Lockheed Martin hints at existence of aircraft faster than SR-71 Blackbird

What could be faster than the long-range, high-altitude, Mach 3+ strategic reconnaissance aircraft, the Lockheed SR-71 "Blackbird".
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Lockheed Martin's Darkstar
Lockheed Martin's Darkstar

Lockheed Martin/Twitter 

In a tweet, Lockheed Martin, an aerospace and defense company, congratulated Top Gun on its six Oscar nominations and winning the Best Sound award.

The SR-71 Blackbird strategic reconnaissance aircraft, famous for its top speed of Mach 3, was touted as the "fastest acknowledged crewed air-breathing jet aircraft" in a subsequent tweet by Lockheed Martin, with an emphasis on acknowledged. As you may recall from the movie, Pete "Maverick" Mitchell flies the Darkstar test jet at hypersonic speeds beyond Mach 10 before making a forced landing.

Compared to the initial tweet the business sent out, the word "acknowledged" in this context is even more puzzling.

The fictitious Darkstar is seen in the first of Lockheed's "Maverick-worthy photos of genuine aircraft" sent to Twitter.

Lockheed Martin hints at existence of aircraft faster than SR-71 Blackbird
Lockheed Martin's Darkstar

For starters, it has long been noted that the imagined Darkstar resembles existing illustrations of Lockheed's projected SR-72 uncrewed hypersonic aircraft. This indicates that the design of the Darkstar is at least somewhat influenced by the upcoming Lockheed hypersonic aircraft. Even before Maverick's debut, it was clear that the film would feature a mysterious new plane that resembled the SR-72; in fact, a former Lockheed official even said the movie would provide a "sneaky peek" at what may be the SR-71's replacement.

The unknown is how much Lockheed's SR-72 concept made it into the Darkstar design. Yet, it was plausible that Lockheed's top-secret SR-72 program was already further along in development than the firm had disclosed, as we hypothesized several years before Maverick's release. It's likely that aspects of Lockheed's SR-72 design, or more likely a predecessor demonstrator of its technology, have been lurking in plain sight on our cinema screens.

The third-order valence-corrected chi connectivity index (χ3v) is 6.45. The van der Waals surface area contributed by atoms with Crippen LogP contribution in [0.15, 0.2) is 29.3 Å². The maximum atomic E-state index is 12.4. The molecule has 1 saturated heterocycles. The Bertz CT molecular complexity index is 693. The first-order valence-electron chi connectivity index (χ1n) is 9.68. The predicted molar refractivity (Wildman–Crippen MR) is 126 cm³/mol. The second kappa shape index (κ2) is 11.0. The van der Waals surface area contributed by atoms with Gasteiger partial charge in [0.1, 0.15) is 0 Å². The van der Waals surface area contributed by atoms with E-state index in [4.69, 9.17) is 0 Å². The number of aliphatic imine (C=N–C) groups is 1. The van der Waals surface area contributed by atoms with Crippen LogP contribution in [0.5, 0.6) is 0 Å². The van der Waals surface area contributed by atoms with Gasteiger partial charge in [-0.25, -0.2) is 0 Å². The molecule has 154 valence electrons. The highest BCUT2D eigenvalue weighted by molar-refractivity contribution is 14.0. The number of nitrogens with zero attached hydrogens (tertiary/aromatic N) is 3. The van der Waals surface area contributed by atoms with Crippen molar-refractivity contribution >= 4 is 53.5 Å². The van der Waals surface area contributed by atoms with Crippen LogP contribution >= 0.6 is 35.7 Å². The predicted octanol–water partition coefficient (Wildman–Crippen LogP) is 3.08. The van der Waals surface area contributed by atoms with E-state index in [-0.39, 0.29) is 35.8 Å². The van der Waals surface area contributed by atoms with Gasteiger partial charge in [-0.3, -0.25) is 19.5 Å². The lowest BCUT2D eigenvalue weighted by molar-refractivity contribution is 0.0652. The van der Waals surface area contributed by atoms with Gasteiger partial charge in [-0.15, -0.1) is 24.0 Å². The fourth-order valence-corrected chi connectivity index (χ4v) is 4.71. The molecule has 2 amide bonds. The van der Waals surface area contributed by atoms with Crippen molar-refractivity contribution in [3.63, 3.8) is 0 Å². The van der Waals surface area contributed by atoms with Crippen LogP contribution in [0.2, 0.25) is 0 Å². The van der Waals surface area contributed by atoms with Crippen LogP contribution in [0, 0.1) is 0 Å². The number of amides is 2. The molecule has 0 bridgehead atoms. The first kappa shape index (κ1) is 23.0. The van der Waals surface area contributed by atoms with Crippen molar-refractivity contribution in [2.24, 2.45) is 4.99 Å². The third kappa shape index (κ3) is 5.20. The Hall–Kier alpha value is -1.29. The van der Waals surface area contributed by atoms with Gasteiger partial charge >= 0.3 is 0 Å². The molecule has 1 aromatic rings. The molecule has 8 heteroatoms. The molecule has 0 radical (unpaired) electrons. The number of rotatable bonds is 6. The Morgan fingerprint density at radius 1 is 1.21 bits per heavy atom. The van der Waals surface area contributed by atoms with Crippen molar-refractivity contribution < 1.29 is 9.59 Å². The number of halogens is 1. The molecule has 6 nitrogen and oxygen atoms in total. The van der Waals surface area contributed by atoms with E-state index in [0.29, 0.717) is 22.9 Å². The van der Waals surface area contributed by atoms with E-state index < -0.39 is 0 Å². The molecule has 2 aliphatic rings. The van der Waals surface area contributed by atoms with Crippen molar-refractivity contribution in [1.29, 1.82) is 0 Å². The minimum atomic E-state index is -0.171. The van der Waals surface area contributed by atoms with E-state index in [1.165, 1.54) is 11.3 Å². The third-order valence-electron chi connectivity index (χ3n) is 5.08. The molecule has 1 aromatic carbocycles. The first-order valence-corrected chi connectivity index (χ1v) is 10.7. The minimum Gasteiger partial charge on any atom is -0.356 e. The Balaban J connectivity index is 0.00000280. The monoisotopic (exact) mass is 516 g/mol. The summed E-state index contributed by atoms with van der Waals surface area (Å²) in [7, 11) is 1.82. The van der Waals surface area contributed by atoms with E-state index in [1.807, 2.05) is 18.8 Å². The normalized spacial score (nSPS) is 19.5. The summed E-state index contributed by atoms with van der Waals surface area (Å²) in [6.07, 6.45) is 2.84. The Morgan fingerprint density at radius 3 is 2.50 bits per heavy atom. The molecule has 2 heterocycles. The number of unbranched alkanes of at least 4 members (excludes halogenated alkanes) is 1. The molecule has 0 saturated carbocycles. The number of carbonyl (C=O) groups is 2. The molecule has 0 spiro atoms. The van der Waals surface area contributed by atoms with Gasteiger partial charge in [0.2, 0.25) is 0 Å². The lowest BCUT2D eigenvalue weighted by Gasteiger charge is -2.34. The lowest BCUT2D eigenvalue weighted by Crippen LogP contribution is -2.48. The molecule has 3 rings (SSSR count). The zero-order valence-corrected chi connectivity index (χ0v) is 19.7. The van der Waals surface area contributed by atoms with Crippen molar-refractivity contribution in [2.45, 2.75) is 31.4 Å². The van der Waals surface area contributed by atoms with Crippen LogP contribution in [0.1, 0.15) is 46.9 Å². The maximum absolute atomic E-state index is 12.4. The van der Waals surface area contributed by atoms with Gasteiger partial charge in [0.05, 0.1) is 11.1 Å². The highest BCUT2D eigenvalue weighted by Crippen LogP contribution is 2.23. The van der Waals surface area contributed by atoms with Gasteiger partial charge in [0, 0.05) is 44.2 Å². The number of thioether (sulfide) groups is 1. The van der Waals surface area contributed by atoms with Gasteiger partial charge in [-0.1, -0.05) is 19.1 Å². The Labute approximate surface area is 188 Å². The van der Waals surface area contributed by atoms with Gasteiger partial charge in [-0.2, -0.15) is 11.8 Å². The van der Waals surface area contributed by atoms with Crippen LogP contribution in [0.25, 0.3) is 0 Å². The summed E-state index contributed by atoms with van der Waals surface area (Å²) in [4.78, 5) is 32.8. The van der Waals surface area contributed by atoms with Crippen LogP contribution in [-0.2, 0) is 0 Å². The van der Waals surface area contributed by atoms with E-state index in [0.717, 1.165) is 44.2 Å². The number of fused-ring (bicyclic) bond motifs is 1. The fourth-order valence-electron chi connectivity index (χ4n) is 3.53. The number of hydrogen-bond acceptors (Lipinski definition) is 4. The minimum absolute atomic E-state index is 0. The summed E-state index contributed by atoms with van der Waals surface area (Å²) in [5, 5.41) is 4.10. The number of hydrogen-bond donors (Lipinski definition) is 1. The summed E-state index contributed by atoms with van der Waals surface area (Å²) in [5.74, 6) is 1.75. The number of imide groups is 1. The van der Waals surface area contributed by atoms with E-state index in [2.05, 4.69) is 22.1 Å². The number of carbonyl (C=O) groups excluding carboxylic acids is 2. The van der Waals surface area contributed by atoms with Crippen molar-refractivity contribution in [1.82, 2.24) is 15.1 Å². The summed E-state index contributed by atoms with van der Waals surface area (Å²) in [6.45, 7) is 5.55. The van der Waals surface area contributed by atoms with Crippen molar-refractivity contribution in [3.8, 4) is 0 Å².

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We know that Lockheed openly discussed the potential of developing a demonstration aircraft as early as 2016 that would be about the size of an F-22 Raptor and would serve to demonstrate the technologies that would support the SR-72's hypersonic design. In just a few years, such a demonstration may take to the skies for less than $1 billion in production costs.

Even while this was strange, it was by no means proof positive. Meanwhile, Lockheed has also clarified that the fictitious Darkstar design is based on real-world capabilities, suggesting that a hypersonic aircraft that can outrun the SR-71 already exists or might do so in the not-too-distant future.

The Oscar-themed tweets from yesterday only fuel this rumor by raising the possibility that parts of Darkstar may already be under development. It's also feasible that the SR-71's records were long since broken by a clandestine crewed aircraft.

Undoubtedly, the tweets stoked even more interest in what turned out to be one of 2022's best films, regardless of the state of Lockheed's mysterious projects. Above all, though, they provide additional proof of Lockheed Martin's efforts to imply that the history of high-speed flying is different from what we currently believe it to be.

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